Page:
Of course, couples will not be able to marry immediately. Garcia’s ruling has been stayed, pending an appeal, as have rulings in several states. The state’s Attorney General Greg Abbott, a Republican who is running for governor of Texas, stated Wednesday that he would appeal the court’s decision in the 5th Circuit appellate court in New Orleans. “The U.S. Supreme Court has ruled over and over again that states have the authority to define and regulate marriage,” he said. “The Texas Constitution defines marriage as between one man and one woman.”

But the reasons behind Garcia’s decision echoed rulings made in other federal courts and what can be described as the growing national sentiment.

In Kentucky, U.S. District Judge John G. Heyburn II wrote in a February 12 ruling that, “In the end, the Court concludes that Kentucky’s denial of recognition for valid same-sex marriages violates the United States Constitution’s guarantee of equal protection under the law, even under the most deferential standard of review. Accordingly, Kentucky’s statutes and constitutional amendment that mandate this denial are unconstitutional.” However, this ruling was limited as the judge only decided the state must recognize same-sex marriages performed in other states.

U.S. District Judge Arenda Wright Allen said in a February 13 ruling that the “court is compelled to conclude that Virginia’s Marriage Laws unconstitutionally deny Virginia’s gay and lesbian citizens the fundamental freedom to choose to marry. Government interests in perpetuating traditions, shielding state matters from federal interference, and favoring one model of parenting over others must yield to this country’s cherished protections that ensure the exercise of the private choices of the individual citizen regarding love and family.” Virginia, a state with a conservative reputation, has become the first state of the old Confederacy to allow same-sex marriage, although the judge stayed her decision pending an appeal to the U.S. Court of Appeals for the 4th circuit in Richmond.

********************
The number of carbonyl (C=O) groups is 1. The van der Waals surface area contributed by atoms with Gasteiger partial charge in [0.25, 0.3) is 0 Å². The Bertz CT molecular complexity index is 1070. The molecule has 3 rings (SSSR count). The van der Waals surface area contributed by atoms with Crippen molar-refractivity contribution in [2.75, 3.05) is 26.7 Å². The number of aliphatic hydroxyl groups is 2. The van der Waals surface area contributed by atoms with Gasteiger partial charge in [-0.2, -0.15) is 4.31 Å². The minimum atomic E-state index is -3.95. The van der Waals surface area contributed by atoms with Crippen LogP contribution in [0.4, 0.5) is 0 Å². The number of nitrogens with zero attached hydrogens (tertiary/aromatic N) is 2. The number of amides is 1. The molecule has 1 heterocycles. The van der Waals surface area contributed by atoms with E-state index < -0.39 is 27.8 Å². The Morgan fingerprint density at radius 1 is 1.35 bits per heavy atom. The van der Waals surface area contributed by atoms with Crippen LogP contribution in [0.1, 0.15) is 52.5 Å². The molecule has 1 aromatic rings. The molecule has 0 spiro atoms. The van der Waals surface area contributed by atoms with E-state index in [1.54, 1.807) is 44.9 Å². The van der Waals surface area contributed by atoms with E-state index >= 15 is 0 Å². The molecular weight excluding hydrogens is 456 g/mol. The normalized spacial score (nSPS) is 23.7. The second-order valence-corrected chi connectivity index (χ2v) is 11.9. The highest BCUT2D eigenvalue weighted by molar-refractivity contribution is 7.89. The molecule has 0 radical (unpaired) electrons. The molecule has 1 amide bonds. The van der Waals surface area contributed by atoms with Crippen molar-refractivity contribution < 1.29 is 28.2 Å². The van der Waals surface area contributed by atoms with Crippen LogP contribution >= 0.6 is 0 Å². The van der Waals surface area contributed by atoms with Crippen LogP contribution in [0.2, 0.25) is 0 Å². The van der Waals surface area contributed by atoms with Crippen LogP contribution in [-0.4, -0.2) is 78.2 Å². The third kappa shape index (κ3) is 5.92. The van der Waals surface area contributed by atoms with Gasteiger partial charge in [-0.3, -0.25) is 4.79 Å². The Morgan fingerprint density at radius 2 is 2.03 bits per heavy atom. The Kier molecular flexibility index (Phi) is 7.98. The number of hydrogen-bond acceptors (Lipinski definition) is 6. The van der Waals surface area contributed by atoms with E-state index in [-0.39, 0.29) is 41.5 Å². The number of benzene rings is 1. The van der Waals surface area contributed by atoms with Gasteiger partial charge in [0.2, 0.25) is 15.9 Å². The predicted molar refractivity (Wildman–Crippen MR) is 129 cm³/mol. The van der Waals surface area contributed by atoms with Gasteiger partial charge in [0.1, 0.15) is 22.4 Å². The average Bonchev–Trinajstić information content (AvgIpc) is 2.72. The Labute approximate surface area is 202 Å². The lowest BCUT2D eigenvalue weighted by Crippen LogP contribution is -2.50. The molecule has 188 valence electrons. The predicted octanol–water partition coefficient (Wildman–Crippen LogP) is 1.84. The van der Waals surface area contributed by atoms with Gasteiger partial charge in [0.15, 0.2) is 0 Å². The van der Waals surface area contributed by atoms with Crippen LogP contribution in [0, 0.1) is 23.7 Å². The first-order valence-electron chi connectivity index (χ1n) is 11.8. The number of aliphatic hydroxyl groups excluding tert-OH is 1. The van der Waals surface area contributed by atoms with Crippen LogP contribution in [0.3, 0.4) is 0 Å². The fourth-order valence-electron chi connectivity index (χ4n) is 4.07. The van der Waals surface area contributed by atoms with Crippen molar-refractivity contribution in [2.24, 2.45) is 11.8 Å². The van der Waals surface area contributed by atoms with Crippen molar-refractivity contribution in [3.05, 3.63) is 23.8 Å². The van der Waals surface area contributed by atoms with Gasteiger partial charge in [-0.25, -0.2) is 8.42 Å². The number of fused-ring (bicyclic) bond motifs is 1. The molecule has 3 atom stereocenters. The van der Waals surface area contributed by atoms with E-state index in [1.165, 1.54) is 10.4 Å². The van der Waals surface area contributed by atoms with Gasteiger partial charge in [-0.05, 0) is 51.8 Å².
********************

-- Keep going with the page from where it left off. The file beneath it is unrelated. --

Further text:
Regarding marriage equality in Oklahoma, U.S. District Judge Terence Kern wrote in a January 14 decision that, “Equal protection is at the very heart of our legal system and central to our consent to be governed. It is not a scarce commodity to be meted out begrudgingly or in short portions. Therefore, the majority view in Oklahoma must give way to individual constitutional rights.”

Utah — a conservative state that is strongly Mormon — was poised to become the 18th state to legalize gay marriage when District Court Judge Robert J. Shelby wrote on December 20: “The court hereby declares that Amendment 3 is unconstitutional because it denies the Plaintiffs their rights to due process and equal protection under the Fourteenth Amendment of the United States Constitution.” While about 1,000 couples married following the ruling, the state objected and the U.S. Supreme Court granted a stay of Shelby’s decision, pending an appeal.

By comparison, the ruling made in Ohio is quite narrow. “The Court’s ruling today is a limited one, and states simply that under the Constitution of the United States, Ohio must recognize valid out-of-state marriages between same-sex couples on Ohio death certificates, just as Ohio recognizes all other out-of-state marriages,” U.S. District Judge Timothy S. Black ruled on December 23. “Ohio law, as applied to these Plaintiffs, violates the United States Constitution’s guarantee of equal protection: that ‘No State shall make or enforce any law which shall … deny to any person within its jurisdiction equal protection of the laws.’”